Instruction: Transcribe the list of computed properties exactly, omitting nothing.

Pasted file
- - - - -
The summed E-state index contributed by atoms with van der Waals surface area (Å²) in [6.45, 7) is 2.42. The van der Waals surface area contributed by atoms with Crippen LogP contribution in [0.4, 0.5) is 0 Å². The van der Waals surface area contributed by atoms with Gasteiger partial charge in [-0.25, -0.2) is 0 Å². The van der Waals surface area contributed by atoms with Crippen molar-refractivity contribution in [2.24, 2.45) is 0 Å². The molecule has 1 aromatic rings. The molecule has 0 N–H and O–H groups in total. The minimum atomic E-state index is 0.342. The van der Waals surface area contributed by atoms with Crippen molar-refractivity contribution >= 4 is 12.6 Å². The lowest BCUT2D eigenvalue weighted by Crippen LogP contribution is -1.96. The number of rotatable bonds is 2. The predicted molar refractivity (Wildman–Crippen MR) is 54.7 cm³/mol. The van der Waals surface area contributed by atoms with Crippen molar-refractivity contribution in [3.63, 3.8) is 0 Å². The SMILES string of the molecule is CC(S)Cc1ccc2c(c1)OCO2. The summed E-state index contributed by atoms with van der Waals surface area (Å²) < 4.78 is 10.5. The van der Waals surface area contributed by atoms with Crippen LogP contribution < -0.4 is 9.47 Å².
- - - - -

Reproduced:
The summed E-state index contributed by atoms with van der Waals surface area (Å²) in [6.45, 7) is 2.42. The van der Waals surface area contributed by atoms with Crippen LogP contribution in [0.4, 0.5) is 0 Å². The van der Waals surface area contributed by atoms with Gasteiger partial charge in [-0.25, -0.2) is 0 Å². The van der Waals surface area contributed by atoms with Crippen molar-refractivity contribution in [2.24, 2.45) is 0 Å². The molecule has 1 aromatic rings. The molecule has 0 N–H and O–H groups in total. The minimum atomic E-state index is 0.342. The van der Waals surface area contributed by atoms with Crippen molar-refractivity contribution >= 4 is 12.6 Å². The lowest BCUT2D eigenvalue weighted by Crippen LogP contribution is -1.96. The number of rotatable bonds is 2. The predicted molar refractivity (Wildman–Crippen MR) is 54.7 cm³/mol. The van der Waals surface area contributed by atoms with Crippen molar-refractivity contribution in [3.63, 3.8) is 0 Å². The SMILES string of the molecule is CC(S)Cc1ccc2c(c1)OCO2. The summed E-state index contributed by atoms with van der Waals surface area (Å²) < 4.78 is 10.5. The van der Waals surface area contributed by atoms with Crippen LogP contribution < -0.4 is 9.47 Å².